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Victorian Noon

English Literature in 1850

Carl Dawson

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Originally published in 1979. Carl Dawson looks at the year 1850, which was an extraordinary year in English literary history, to study both the great and forgotten writers, to survey journals and novels, poems and magazines, and to ask questions about dominant influences and ideas. His primary aim is descriptive: How was Wordsworth's Prelude received by his contemporaries on its publication in 1850? How did reviewers respond to new tendencies in poetry and fiction/ Who were the prominent literary models? But Dawson's descriptions also lead to broader, theoretical questions about such issues…

Originally published in 1979. Carl Dawson looks at the year 1850, which was an extraordinary year in English literary history, to study both the great and forgotten writers, to survey journals and novels, poems and magazines, and to ask questions about dominant influences and ideas. His primary aim is descriptive: How was Wordsworth's Prelude received by his contemporaries on its publication in 1850? How did reviewers respond to new tendencies in poetry and fiction/ Who were the prominent literary models? But Dawson's descriptions also lead to broader, theoretical questions about such issues as the status of the imagination in an age obsessed by mechanical invention, about the public role of the writer, the appeal to nature, and the use of myth and memory. To express the Victorians' estimation of poetry, for example, Dawson presents the contrasting views help by two eminent Victorians, Macaulay and Carlyle. In Macaulay's opinion, the advance of civilization led to the decline of poetry; Carlyle, on the other hand, saw the poet as a spiritual liberator in a world of materialists. The fusion of the poet's personal and public roles is witnessed in a discussion of the two mid-Victorian Poet Laureates, Wordsworth and his successor, Tennyson. In analyzing the relationship between the two writers' works, Dawson also highlights the extent of the Victorians' admiration for Dante. To give a wider perspective of the status of literature during this time, Dawson examines reviews, prefaces, and other remarks. Critics, he shows, made a clear distinction between poetry and fiction. Thus, in 1850, a comparison between, say, Wordsworth and Dickens would not have been made. Dawson, however, does compare the two, by focusing on their uses of autobiography. Dickens surfaces again, in a discussion of Victorian periodical publishing. Here, Dawson compares the Pre-Raphaelites' short-lived journal The Germ with Dickens' enormously popular Household Words and a radical paper, The Red Republican, which printed the first English version of "The Communist Manifesto" in 1850. In bringing together materials that have often been seen as disparate and unrelated and by suggesting new literary and ideological relationships, Carl Dawson has written a book to inform almost any reader, whether scholar of Victorian literature or lover of Dicken's novels.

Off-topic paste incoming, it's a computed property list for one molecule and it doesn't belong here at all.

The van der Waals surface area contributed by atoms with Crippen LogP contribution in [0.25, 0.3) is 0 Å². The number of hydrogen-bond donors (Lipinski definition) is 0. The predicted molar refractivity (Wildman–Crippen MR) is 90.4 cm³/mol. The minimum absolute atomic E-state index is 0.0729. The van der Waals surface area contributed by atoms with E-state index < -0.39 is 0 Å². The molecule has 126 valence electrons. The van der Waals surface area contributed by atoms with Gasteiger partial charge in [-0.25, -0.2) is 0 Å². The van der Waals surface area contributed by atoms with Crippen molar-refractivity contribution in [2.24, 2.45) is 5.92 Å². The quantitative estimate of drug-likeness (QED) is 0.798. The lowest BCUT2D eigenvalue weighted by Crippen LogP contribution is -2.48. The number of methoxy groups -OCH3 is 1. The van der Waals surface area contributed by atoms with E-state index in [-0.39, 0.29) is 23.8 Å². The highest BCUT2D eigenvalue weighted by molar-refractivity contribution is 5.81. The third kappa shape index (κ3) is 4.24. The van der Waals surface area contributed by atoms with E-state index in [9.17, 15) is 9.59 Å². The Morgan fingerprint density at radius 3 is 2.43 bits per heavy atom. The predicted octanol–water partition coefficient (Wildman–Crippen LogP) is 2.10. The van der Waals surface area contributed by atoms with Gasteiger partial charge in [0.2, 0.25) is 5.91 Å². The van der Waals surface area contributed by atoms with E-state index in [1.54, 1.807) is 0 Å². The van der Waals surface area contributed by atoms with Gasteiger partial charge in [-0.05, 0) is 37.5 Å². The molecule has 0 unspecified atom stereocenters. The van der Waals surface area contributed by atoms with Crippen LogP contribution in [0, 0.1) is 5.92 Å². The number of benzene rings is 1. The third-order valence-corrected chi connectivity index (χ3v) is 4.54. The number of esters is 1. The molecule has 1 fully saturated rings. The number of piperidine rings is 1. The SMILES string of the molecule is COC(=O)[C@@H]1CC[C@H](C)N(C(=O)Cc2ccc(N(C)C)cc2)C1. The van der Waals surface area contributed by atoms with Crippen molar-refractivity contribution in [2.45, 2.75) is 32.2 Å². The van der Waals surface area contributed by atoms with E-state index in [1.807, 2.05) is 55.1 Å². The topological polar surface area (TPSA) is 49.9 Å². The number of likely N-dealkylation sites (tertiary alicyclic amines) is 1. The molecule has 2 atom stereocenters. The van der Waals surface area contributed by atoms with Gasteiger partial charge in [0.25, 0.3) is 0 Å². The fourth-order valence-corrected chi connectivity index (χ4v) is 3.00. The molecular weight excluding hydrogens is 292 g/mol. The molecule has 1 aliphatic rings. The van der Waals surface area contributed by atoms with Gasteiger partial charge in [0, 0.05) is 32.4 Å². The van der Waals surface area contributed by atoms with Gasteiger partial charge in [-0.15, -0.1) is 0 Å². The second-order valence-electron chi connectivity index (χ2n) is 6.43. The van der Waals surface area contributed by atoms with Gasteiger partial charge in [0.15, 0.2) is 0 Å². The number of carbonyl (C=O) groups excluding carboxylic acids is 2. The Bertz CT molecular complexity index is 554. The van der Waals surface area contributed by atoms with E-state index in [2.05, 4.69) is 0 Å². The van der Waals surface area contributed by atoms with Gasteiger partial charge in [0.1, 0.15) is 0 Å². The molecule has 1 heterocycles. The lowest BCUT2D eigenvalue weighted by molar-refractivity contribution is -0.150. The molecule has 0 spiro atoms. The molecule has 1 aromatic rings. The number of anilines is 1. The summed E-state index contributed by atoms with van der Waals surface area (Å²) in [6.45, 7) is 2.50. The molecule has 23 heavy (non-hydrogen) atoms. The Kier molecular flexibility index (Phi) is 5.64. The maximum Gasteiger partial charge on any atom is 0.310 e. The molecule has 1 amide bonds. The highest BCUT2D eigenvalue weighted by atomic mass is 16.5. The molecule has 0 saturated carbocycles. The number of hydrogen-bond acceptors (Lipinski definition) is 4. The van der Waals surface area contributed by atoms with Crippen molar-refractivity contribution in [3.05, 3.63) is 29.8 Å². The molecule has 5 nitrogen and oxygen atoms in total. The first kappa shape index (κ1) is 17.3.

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Victorian Noon

Carl Dawson

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Reviews

Reviews

The extraordinary vigor of mid-century literature, a period Dickens called 'this summer-dawn of time,' is well demonstrated in Professor Dawson's most readable and enlightening vertical analysis of a crucial year... The reader will be surprised at how the narrow corner of a single year can be as revealing a study of a period as a detail-laden survey of a decade or a century.

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Book Details

Publication Date
Status
Available
Trim Size
6
x
9
Pages
290
ISBN
9781421437217
Table of Contents

Preface
Chapter 1. Introduction
Chapter 2. Poetics: The Hero as Poet
Chapter 3. In Memoriam: The Uses of Dante and Wordsworth
Chapter 4. Dramatic Elegists: Arnold, Clough, and Browning at Mid-Century
Chapt

Preface
Chapter 1. Introduction
Chapter 2. Poetics: The Hero as Poet
Chapter 3. In Memoriam: The Uses of Dante and Wordsworth
Chapter 4. Dramatic Elegists: Arnold, Clough, and Browning at Mid-Century
Chapter 5. Phases of the Soul: The Newman Brothers
Chapter 6. "The Lamp of Memory": Wordsworth and Dickens
Chapter 7. Men of Letters as Hacks and Heroes
Chapter 8. Polemics: Charles Kingsley and Alton Locke
Chapter 9. The Germ: Aesthetic Manifesto
Chapter 10. Postscripts: On the Eve of the Great Exhibition
Notes
Index

Author Bio
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Carl Dawson

Carl Dawson was a professor of English at the University of New Hampshire. He received a John Simon Guggenheim Fellowship and an American Council of Learned Societies Fellowship. His previous books have been studies of Thomas Love Peacock and the poetry and prose of Matthew Arnold.